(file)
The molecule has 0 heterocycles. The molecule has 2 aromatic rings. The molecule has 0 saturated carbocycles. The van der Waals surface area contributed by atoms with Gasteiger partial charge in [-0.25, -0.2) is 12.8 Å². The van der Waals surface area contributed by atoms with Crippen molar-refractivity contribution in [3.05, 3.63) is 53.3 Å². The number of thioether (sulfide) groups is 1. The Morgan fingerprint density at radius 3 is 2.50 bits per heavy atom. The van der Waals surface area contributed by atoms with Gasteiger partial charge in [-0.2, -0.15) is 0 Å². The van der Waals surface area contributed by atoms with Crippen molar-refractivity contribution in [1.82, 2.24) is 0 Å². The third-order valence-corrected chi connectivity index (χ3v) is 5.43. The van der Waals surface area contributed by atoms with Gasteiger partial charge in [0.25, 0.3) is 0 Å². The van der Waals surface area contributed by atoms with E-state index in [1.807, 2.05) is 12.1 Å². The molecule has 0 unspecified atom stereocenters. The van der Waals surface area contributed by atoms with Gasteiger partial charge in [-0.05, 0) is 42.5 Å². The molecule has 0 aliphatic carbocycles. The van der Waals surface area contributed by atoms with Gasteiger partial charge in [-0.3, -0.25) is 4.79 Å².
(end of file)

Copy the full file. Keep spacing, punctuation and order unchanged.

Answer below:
The molecule has 0 heterocycles. The molecule has 2 aromatic rings. The molecule has 0 saturated carbocycles. The van der Waals surface area contributed by atoms with Gasteiger partial charge in [-0.25, -0.2) is 12.8 Å². The van der Waals surface area contributed by atoms with Crippen molar-refractivity contribution in [3.05, 3.63) is 53.3 Å². The number of thioether (sulfide) groups is 1. The Morgan fingerprint density at radius 3 is 2.50 bits per heavy atom. The van der Waals surface area contributed by atoms with Gasteiger partial charge in [-0.2, -0.15) is 0 Å². The van der Waals surface area contributed by atoms with Crippen molar-refractivity contribution in [1.82, 2.24) is 0 Å². The third-order valence-corrected chi connectivity index (χ3v) is 5.43. The van der Waals surface area contributed by atoms with Gasteiger partial charge in [0.25, 0.3) is 0 Å². The van der Waals surface area contributed by atoms with E-state index in [1.807, 2.05) is 12.1 Å². The molecule has 0 unspecified atom stereocenters. The van der Waals surface area contributed by atoms with Gasteiger partial charge in [-0.05, 0) is 42.5 Å². The molecule has 0 aliphatic carbocycles. The van der Waals surface area contributed by atoms with Gasteiger partial charge in [-0.3, -0.25) is 4.79 Å².